Japan (Tokyo) is my permanent home and I feel unease with all the economic developments of our immediate neighbor.
I'm more than happy that they could lift themselves up from poverty and I'll be happy if we could be good mutually respecting partners.
But I'm also quite concerned about my future in the next 10-15 years. Quick economic success can lead a nation to feel they are better than others. History tend to repeat itself.
Here is an outlook for the coming Great Siberian War:
Also we got one more powerful actor into the club of bullies (together with US and Russia)...
If one of those 3 bullies clash with each other (and boy, they like a fight).. say farewell to our beloved peace..
Also nobody wants Siberia and I'm willing to bet the cost of annexing it and trying to revitalize it as some new economic zone would be a fruitless effort. I mean if Mongols didn't want it back then I'm sure nobody else wants it now
But doing so misses the point. Unlike internal metrics, which have been abused for centuries to give outsiders an impression of greater strength, trade metrics are much harder to "fake." You can, if you choose to, create fake businesses in countries around the world and have them report importing non-existent goods (and pay taxes and duties on those goods!) to give the appearance of a larger trade than you have, but at these magnitudes 3 - 4 trillion it just isn't feasible to fake any more.
So the real story isn't whether or not China is the worlds "largest" trader of goods, but that it is even arguable compared to the US economy is something of an "oh crap" moment in terms of global geo-politics.
Economies are power. If you have the largest economy you are the most powerful nation because if push came to shove, you can out produce a lesser economic power and win a war of attrition.
Going to be a very interesting century.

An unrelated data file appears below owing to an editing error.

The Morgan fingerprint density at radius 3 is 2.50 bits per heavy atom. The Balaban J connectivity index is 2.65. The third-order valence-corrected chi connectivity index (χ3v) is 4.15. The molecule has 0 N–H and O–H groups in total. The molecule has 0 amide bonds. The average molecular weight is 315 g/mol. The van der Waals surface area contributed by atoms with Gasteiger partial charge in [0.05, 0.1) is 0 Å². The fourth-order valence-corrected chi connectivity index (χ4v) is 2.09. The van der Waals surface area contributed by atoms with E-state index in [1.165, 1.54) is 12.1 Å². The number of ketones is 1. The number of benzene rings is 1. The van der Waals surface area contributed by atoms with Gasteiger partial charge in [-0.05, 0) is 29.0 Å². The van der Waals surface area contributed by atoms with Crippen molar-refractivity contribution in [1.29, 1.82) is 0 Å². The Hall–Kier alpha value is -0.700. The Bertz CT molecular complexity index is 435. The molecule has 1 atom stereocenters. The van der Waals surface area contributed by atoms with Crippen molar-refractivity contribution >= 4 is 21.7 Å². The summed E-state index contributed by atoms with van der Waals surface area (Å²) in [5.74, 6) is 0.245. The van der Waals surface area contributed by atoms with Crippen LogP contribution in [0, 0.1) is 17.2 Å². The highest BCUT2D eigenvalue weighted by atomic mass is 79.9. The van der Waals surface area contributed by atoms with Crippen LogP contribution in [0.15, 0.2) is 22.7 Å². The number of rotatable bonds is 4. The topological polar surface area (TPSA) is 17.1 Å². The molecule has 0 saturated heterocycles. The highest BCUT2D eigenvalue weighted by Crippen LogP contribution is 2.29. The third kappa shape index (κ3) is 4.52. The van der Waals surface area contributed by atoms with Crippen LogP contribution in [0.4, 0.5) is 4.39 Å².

If that were true, China would be on similar footing to the US, militarily. But it's not. Not even close.
I'll grant that given equal military spending, China would catch up to the US eventually, but it would probably take a decade or three. That's a decade or three of equivalent military spending. And right now China isn't spending anywhere near the US rate.
That is seems like very long. Why would it take three decades?
The modern world isn't WWII, when you could just throw some aircraft up there and let them shoot it out. Modern aircraft combat amplifies even small differences in ability; a squadron of F-22's might shoot down a squadron of F-15's before the F-15's diagnostics and support could even spot them. I've read anonymous anecdotes of US vs UK wargames in which the last gen US fighters (pre-F22) would wipe out all of the UK aircraft before being detected. Anonymous anecdote, but still.
The US also has decades of anti-guided and anti-ballistic missile research and experience. Sure the pure technology can be copied quick, but deploying it to your sea fleet and again developing the proper doctrine and support systems for actually using the stuff takes time.
I'm not familiar with the Chinese submarine situation, but the US takes that area very seriously as well.
And the problem is that you've got to be strong on all three fronts. Losing largely on any one - surface ship, air combat, submarine - means that your entire fleet may be sent to the bottom of the sea in mere hours... or minutes.